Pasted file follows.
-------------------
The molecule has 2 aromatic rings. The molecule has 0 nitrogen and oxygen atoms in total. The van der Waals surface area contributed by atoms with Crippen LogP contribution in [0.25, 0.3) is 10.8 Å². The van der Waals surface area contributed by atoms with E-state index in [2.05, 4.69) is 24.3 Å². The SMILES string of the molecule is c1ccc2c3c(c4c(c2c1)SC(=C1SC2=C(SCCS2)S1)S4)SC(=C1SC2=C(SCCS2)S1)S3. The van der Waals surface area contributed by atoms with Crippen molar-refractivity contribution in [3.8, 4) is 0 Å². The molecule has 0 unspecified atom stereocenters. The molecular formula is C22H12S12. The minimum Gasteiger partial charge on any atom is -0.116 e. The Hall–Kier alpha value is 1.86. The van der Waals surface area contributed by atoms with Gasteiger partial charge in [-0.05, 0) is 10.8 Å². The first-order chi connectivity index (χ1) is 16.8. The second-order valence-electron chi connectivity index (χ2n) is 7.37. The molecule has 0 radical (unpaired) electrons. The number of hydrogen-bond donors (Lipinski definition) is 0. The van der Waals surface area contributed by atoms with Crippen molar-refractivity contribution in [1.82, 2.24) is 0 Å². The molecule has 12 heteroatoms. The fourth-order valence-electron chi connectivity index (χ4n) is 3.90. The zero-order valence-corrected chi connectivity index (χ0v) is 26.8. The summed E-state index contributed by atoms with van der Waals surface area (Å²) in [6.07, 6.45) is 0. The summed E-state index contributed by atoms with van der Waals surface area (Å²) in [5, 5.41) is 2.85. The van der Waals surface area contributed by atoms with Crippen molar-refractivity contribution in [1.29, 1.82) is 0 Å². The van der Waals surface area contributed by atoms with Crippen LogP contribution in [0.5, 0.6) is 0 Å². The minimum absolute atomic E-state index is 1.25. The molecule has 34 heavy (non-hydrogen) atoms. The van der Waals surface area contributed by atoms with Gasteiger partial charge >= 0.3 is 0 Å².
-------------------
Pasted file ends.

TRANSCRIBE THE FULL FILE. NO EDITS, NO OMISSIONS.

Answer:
The molecule has 2 aromatic rings. The molecule has 0 nitrogen and oxygen atoms in total. The van der Waals surface area contributed by atoms with Crippen LogP contribution in [0.25, 0.3) is 10.8 Å². The van der Waals surface area contributed by atoms with E-state index in [2.05, 4.69) is 24.3 Å². The SMILES string of the molecule is c1ccc2c3c(c4c(c2c1)SC(=C1SC2=C(SCCS2)S1)S4)SC(=C1SC2=C(SCCS2)S1)S3. The van der Waals surface area contributed by atoms with Crippen molar-refractivity contribution in [3.8, 4) is 0 Å². The molecule has 0 unspecified atom stereocenters. The molecular formula is C22H12S12. The minimum Gasteiger partial charge on any atom is -0.116 e. The Hall–Kier alpha value is 1.86. The van der Waals surface area contributed by atoms with Gasteiger partial charge in [-0.05, 0) is 10.8 Å². The first-order chi connectivity index (χ1) is 16.8. The second-order valence-electron chi connectivity index (χ2n) is 7.37. The molecule has 0 radical (unpaired) electrons. The number of hydrogen-bond donors (Lipinski definition) is 0. The van der Waals surface area contributed by atoms with Crippen molar-refractivity contribution in [1.82, 2.24) is 0 Å². The molecule has 12 heteroatoms. The fourth-order valence-electron chi connectivity index (χ4n) is 3.90. The zero-order valence-corrected chi connectivity index (χ0v) is 26.8. The summed E-state index contributed by atoms with van der Waals surface area (Å²) in [6.07, 6.45) is 0. The summed E-state index contributed by atoms with van der Waals surface area (Å²) in [5, 5.41) is 2.85. The van der Waals surface area contributed by atoms with Crippen molar-refractivity contribution in [1.29, 1.82) is 0 Å². The van der Waals surface area contributed by atoms with Crippen LogP contribution in [0.5, 0.6) is 0 Å². The minimum absolute atomic E-state index is 1.25. The molecule has 34 heavy (non-hydrogen) atoms. The van der Waals surface area contributed by atoms with Gasteiger partial charge >= 0.3 is 0 Å².